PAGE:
02.What makes food fattening?
Even if your kids aren’t fat, you might still be surprised at just how many flab-forming kilojoules some of the foods specially aimed at kids can pack in. And on average Aussie kids really are getting fatter (see Childhood obesity).
While there are many contributing causes, lack of exercise doesn’t seem to be the main one. A recent study of schoolkids in NSW found that they’re now exercising more than they were around 10 years ago, yet still stacking on the weight. It seems they’re simply eating too much of the wrong foods.
We all know fast foods should only be an occasional treat (or a last resort for desperate parents), but the supermarket shelves are also loaded with products that’ll really pack on the kilos if your kids have too many of them too often.
And to make it worse, these products are often promoting a healthy image.
We’ve listed 10 (see The fat list). They’re not the only offenders, and many products out there are similar, if not the same — but they’ll give you some pointers to what to avoid.
What makes some foods more fattening than others?
If there were a simple answer there wouldn’t be so many fad diets. But you can get a good idea of how fattening a particular food is by looking at the energy (in kilojoules or Calories) per 100 g on the nutrition information panel. Nutritionists call this number the food’s energy density.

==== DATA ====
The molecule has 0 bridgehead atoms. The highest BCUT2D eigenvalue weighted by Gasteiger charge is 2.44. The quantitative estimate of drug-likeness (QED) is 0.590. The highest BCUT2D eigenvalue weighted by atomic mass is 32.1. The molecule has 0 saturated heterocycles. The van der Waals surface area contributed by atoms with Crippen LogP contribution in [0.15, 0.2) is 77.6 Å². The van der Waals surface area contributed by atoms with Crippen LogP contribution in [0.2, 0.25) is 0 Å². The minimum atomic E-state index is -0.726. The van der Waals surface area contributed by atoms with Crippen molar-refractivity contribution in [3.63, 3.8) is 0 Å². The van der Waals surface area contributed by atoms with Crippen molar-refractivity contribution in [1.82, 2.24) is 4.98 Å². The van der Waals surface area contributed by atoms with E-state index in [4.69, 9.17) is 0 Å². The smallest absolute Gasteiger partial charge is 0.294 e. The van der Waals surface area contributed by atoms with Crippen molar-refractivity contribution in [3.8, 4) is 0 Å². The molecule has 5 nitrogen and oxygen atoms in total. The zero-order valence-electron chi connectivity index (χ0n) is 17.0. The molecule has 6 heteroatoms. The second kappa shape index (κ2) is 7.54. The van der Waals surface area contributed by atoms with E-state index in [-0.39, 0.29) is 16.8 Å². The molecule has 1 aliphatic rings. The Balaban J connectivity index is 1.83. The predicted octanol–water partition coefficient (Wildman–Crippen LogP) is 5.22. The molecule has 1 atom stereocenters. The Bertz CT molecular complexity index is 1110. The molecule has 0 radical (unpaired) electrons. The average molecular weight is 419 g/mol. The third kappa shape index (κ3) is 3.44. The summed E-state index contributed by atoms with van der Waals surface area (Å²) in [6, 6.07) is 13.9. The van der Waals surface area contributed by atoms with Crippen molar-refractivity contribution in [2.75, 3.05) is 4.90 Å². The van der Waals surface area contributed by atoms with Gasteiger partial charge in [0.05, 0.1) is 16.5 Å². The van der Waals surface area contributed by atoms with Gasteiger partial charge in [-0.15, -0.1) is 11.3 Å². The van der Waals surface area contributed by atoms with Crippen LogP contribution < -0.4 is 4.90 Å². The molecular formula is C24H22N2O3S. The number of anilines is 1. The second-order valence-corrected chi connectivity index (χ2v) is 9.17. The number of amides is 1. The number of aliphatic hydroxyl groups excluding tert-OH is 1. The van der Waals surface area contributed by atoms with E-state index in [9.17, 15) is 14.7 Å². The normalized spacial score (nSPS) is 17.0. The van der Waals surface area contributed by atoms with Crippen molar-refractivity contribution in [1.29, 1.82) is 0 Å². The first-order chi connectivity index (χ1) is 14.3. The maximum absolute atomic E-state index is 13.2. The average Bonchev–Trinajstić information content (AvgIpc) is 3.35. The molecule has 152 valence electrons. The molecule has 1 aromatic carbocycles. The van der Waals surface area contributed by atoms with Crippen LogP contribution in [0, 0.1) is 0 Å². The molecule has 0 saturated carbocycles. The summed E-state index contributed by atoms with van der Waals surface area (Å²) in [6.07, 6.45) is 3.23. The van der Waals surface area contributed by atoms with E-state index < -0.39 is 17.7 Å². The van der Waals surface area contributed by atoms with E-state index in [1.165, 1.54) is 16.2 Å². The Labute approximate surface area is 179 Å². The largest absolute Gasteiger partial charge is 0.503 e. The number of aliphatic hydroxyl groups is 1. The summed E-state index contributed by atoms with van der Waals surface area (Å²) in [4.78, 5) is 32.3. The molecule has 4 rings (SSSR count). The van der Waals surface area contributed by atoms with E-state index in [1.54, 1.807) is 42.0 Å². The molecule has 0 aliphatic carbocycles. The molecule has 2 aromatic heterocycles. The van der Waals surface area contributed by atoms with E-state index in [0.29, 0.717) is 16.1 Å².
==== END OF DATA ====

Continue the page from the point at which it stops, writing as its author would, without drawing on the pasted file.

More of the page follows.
It seems we’re programmed to feel full when we’ve eaten a certain quantity of food, regardless of its energy value. So when foods pack in a lot of energy — when they’re energy-dense — it’s easy to get a lot of kilojoules from what looks like a very modest serving, and then not feel particularly full afterwards.
Foods with high energy density generally have a lot of fat and sugar (such as cakes, pastries and most processed snacks); those with low energy density typically contain more water and dietary fibre (most fruits and vegetables, for example).
Energy density comparison
Each of these plates has 500 kJ of food. Ferrero Nutella has a high energy density and the 500 kJ is provided by a small portion. The portion size is a little bigger for Steggles Chicken Nuggets, but a lot bigger for a tropical fruit salad, which has a low energy density typical of fruit and vegetables generally.
Tropical fruit salad: 234 g Nutella: 22.6 g Chicken nuggets: 47.2 g
Obviously other factors, such as how much we enjoy the food and the portion size, also influence the amount we eat, but our bodies haven’t evolved to cope with the energy-dense foods now so common on supermarket shelves.
Sweetened fizzy drinks, fruit drinks and fruit cordials are especially bad news nutritionally.
In the past they were a treat, something kids had at parties or other special occasions. Now many kids have them every day. But drinks don’t make you feel as full as solid foods do, so you can take in a lot of sugar (and the kilojoules that go with it) and hardly notice it.
And evidence is emerging that even artificially sweetened drinks without sugar can give you more of a liking for sweet foods and so contribute indirectly to you putting on weight.